Advocacy Strategies Week 8 Legislative Update

Week of February 28, 2022
This Week in the Iowa Legislature
The House and Senate spent hours caucusing before taking up several bills in floor debate throughout the week finishing up on Wednesday. The House passed about 50 bills this week while the Senate passed roughly 10. There has been a stark difference this year in the number of bills passed from chamber to chamber with the Senate taking a much more conservative approach. While many of the bills were noncontroversial, issues making waves included banning transgendered kids from participating in sports, reducing the age of child care workers who don’t need supervision, allowing parents to pay the difference in child care reimbursement rates, right to try medical therapies, and a COVID immunization bill which wouldn’t allow a child care, K-12, or post-secondary education institution to require a vaccine for attendance.

 

Governor Reynolds Delivers State of the Union Response

Much of the energy and excitement in the building early this week was around the Governor’s Republican response to President Biden’s State of the Union address on Tuesday evening. Reynolds began her speech with a focus on foreign policy — dialing in on the Russian conflict and expressing solidarity with the Ukrainians. Then, Reynolds turned to domestic issues including inflation and COVID-19 mitigation measures. She said across the nation Republican Governors and legislators have respected the American people’s wishes by refusing to adopt mandates and by re-opening schools as soon as possible. She then highlighted Iowa’s approach to the pandemic, including the early reopening of schools and businesses and the adoption of a sweeping new tax cut plan.

 

Signing Iowa’s Tax Plan (HF 2317) into Law

Last week, the Governor asked legislators to act swiftly to pass a tax cut she could speak to while in the national spotlight. Legislative leaders responded in earnest and the Governor signed the bill into law on Tuesday afternoon, putting Iowa on the map with the fourth lowest individual tax rates in the nation once the cuts are fully in effect in 2026. This bill is being touted by Republicans for rewarding work, taking care of farmers, and supporting retirees, all while protecting key state priorities and allowing Iowans to reinvest these dollars in Iowa’s economy. Although a couple of Democrats in each chamber supported the bill giving it bipartisan support, Democrats overwhelmingly called the cuts reckless and unfair saying the tax policy is outdated and has failed other states like Kansas and Louisiana.

 

The changes will begin in 2023 but are expected to be fully implemented in FY 2028. At this time, the reduced individual income tax rates are expected to be cut by $1.4 billion according to the Legislative Services Agency (LSA), with the retirement exemption cutting revenue by about $376 million. The interaction between rate cuts and exemptions is expected to increase revenues by about $100 million. The changes for capital gains for employee-owners are expected to decrease state revenue by about $9.5 million. The changes to farmers’ rates are expected to decrease revenues by about $7.3 million. Overall, the change to individual income taxes is expected to reduce revenues by about $1.7 billion. The annual impact to the average wage earner is expected to be about $600 more in their pocket.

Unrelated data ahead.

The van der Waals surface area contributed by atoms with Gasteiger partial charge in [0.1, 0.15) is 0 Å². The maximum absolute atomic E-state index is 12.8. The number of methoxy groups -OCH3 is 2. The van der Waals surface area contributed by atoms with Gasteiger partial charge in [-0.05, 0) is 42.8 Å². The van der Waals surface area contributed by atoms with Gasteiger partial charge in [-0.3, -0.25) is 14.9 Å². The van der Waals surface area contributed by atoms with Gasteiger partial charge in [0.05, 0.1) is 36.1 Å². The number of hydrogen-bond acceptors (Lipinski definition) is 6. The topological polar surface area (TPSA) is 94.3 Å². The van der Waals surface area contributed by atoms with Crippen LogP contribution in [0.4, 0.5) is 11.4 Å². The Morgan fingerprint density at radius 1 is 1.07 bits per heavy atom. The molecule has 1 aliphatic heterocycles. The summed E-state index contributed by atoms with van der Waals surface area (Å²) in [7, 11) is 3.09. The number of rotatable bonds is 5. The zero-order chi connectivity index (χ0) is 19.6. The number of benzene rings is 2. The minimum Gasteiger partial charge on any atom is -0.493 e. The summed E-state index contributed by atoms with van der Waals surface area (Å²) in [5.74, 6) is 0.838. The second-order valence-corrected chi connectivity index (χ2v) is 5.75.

Key Initiatives
On Tuesday the AS team requested both Representatives Meyer and Siegrist ask the Majority Leader’s office to consider moving HF 2368, IBC’s standardizing penalties for steering unreasonably close to a bicyclist and causing injury or death legislation, to the House floor for a vote soon. We will continue to push for this bill to be considered in order to meet the second funnel deadline. Ann confirmed she has a meeting with Windschitl on Monday and will follow up after her meeting.

On Wednesday the House debated and unanimously passed HF 2415, Recreational Land Use. This bill would include RR rights-of-way or crossings and private land in a municipality while being used for recreation in private lands available for recreational uses. It also defines bicycles and adds bicycling, jogging, and walking as recreational purposes. The bill now moves to the Senate for consideration

Looking Forward
As both the House and Senate look toward adjournment, they have yet to finish one thing, the budget. They are waiting for the March Revenue Estimates before they can come to an agreement on a budget target and go full steam ahead toward adjournment. On Thursday the Revenue Estimating Committee meets and will give legislators guidance on how to move forward. We then expect leadership to have a final budget target. Based on what we are hearing, they are planning to adjourn the first week of April.

As we look toward next week, both chambers have scheduled limited time for floor debate and more time for subcommittee and committee work to ensure their priorities meet the looming second funnel deadline. A list of scheduled committees and subcommittees with their virtual access information can be found at the provided link. If you have challenges connecting with the virtual link, you can always call in.

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